“While we were honest about our few differences, we recognize that there are also many important areas of common ground,” Trump and Ryan said. “We will be having additional discussions, but remain confident there’s a great opportunity to unify our party and win this fall, and we are totally committed to working together to achieve that goal.”
Ryan’s remarks to reporters after the meeting were just as effusive as the joint statement. “He’s a very warm and genuine person,” he said. “We really don’t know each other and we started to get to know each other.”
Trump responded in kind, indicating that he was satisfied with Ryan as the chairman of the Republican National Convention in Cleveland where he will be nominated. “I am happy to serve in this capacity at the Republican convention,” Ryan told reporters. “I would honor the decision of our presumptive nominee and he did express that preference.”
Every other top Republican congressional leader, in both the House and Senate, had already officially endorsed Trump before the Ryan-Trump meeting.
Whatever concerns there may be over the impact of Trump’s candidacy on the Republican Party’s electoral fortunes, there are no principled objections to his blatant anti-immigrant racism, encouragement of violence against protesters, or embrace of authoritarian methods of rule.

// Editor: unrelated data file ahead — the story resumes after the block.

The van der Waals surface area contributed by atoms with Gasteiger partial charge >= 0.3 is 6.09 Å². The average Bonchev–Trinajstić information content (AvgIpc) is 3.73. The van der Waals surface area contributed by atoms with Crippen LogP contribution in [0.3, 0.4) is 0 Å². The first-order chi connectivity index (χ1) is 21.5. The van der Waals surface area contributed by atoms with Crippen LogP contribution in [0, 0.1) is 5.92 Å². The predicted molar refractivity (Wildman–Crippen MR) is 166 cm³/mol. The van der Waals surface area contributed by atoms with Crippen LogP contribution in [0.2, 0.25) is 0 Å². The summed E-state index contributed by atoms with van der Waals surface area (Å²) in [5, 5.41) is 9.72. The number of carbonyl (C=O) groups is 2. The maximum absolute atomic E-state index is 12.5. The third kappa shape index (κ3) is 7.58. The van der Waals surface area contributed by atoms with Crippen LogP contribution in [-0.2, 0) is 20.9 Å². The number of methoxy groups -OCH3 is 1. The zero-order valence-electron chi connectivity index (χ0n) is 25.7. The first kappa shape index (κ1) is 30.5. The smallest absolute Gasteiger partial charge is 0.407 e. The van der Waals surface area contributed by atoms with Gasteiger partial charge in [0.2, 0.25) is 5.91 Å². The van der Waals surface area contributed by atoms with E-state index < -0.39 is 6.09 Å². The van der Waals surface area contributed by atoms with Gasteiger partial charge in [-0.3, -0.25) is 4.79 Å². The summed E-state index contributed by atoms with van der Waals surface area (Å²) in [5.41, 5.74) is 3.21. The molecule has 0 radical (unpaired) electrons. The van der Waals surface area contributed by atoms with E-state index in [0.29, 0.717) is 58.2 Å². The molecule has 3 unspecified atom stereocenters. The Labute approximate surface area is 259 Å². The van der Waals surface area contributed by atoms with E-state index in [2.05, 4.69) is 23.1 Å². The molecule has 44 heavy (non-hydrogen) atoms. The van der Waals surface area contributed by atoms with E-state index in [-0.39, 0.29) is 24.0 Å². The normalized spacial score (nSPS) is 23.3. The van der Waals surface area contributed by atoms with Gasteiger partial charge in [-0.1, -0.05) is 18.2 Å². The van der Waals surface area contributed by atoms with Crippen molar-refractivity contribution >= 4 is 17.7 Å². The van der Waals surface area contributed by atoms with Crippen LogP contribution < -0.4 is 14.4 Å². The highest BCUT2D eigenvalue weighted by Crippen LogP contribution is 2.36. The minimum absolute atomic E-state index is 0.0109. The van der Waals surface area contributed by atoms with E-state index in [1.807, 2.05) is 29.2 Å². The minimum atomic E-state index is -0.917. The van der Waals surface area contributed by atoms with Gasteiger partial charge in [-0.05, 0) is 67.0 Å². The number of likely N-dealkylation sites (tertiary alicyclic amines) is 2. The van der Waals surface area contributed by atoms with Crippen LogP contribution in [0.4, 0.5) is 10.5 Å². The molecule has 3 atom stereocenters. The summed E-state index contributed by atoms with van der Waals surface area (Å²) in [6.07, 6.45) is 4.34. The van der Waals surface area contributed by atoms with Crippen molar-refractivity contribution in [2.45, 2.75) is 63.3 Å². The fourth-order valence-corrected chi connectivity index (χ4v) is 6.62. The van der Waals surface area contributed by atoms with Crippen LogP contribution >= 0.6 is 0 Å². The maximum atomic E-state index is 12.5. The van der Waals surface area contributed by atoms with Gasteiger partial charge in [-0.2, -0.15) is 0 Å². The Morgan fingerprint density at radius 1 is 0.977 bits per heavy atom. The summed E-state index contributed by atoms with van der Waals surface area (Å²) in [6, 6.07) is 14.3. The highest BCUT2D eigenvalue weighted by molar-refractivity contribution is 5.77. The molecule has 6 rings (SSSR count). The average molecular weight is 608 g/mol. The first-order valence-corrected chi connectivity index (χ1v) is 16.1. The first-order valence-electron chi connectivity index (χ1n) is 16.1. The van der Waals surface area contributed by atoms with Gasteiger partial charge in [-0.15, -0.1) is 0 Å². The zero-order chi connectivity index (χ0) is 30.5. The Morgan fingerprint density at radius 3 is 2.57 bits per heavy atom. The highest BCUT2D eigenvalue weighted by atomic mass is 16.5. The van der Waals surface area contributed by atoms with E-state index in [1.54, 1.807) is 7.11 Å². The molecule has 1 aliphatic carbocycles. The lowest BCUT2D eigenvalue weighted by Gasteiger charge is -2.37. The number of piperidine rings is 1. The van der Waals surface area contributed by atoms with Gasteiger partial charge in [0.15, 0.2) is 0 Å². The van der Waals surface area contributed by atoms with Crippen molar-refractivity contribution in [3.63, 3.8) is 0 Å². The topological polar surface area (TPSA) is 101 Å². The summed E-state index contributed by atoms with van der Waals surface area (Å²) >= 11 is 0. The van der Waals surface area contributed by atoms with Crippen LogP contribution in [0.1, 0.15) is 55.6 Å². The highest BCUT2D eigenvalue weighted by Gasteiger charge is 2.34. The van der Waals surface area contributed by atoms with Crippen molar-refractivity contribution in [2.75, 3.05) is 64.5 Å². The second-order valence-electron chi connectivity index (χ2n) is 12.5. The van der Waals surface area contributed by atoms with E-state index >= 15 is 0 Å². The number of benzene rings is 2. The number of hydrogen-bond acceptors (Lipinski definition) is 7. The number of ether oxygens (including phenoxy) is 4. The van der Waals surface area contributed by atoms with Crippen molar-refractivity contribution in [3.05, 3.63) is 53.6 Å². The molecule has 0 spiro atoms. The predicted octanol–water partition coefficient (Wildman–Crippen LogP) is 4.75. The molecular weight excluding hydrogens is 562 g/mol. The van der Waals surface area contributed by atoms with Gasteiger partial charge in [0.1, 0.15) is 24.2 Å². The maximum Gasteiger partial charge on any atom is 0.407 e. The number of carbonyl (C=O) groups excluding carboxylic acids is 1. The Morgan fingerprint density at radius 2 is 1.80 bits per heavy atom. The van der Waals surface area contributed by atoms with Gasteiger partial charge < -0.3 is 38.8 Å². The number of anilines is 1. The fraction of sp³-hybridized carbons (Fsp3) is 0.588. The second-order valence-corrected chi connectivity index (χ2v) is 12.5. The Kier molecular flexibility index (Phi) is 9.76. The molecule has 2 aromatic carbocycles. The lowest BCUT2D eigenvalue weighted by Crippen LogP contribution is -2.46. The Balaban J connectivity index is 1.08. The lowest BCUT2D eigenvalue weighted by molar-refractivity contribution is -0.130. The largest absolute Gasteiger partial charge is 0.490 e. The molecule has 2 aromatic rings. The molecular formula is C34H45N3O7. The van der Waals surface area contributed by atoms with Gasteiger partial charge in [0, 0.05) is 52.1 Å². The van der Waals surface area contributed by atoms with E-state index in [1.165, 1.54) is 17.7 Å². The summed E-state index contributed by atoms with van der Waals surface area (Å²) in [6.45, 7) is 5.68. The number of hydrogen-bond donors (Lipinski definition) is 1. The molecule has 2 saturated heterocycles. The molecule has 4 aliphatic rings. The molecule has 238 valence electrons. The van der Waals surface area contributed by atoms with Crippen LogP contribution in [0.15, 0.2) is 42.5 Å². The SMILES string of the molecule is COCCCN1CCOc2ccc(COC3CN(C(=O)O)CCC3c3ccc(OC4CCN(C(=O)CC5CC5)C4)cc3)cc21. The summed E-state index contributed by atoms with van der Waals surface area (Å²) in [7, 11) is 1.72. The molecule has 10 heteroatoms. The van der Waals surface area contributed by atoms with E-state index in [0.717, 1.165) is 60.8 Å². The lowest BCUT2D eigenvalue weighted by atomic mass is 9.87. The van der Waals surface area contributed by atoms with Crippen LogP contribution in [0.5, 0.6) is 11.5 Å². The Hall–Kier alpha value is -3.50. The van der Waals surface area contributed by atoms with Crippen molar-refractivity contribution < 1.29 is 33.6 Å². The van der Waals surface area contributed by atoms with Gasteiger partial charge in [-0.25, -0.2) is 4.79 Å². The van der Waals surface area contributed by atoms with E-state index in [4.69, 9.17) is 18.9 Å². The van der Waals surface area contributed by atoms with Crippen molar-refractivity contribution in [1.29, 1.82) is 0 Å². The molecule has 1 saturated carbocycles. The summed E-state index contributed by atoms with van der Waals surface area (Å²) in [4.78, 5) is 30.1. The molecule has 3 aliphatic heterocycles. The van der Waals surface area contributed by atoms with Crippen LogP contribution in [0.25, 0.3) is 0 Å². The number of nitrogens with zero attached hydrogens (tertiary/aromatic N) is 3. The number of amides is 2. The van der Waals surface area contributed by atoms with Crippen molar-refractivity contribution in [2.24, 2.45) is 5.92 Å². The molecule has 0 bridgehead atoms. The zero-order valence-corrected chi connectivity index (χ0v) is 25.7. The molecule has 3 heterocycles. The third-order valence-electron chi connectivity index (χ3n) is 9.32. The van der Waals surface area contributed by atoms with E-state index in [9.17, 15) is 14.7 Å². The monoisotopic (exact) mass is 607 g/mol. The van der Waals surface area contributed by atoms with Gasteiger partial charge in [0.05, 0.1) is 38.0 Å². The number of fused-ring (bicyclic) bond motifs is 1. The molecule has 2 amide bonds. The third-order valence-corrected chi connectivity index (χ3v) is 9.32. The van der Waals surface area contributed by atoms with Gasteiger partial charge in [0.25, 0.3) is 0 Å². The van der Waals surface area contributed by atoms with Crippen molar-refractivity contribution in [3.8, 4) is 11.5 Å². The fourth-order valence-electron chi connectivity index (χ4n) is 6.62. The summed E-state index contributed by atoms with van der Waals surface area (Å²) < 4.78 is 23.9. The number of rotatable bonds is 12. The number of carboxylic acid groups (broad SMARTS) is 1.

There remain significant differences between Trump and the congressional Republicans over foreign policy, where Trump has claimed opposition to the 2003 war in Iraq and to the current US saber-rattling against Russia. This is combined with advocacy of a huge increase in US military spending and escalation of the current war against the Islamic State in Iraq and Syria.
Nearly all the opposition to Trump within the Republican Party has been from the right—motivated by his supposed “isolationism” in foreign policy and his now-dropped opposition to entitlement cuts. Sections of the Republican Party have moved to explicitly or implicitly support Clinton, seeing her as a more reliable defender of American imperialism.
The Clinton campaign continues to send out regular updates on each Republican declaration of non-support for Trump, including an email Thursday portraying the Trump-Ryan meeting as a debacle for the Republican candidate, under the headline, “Ryan Again Refuses To Endorse Trump as Conservative Opposition To The GOP Nominee Grows.”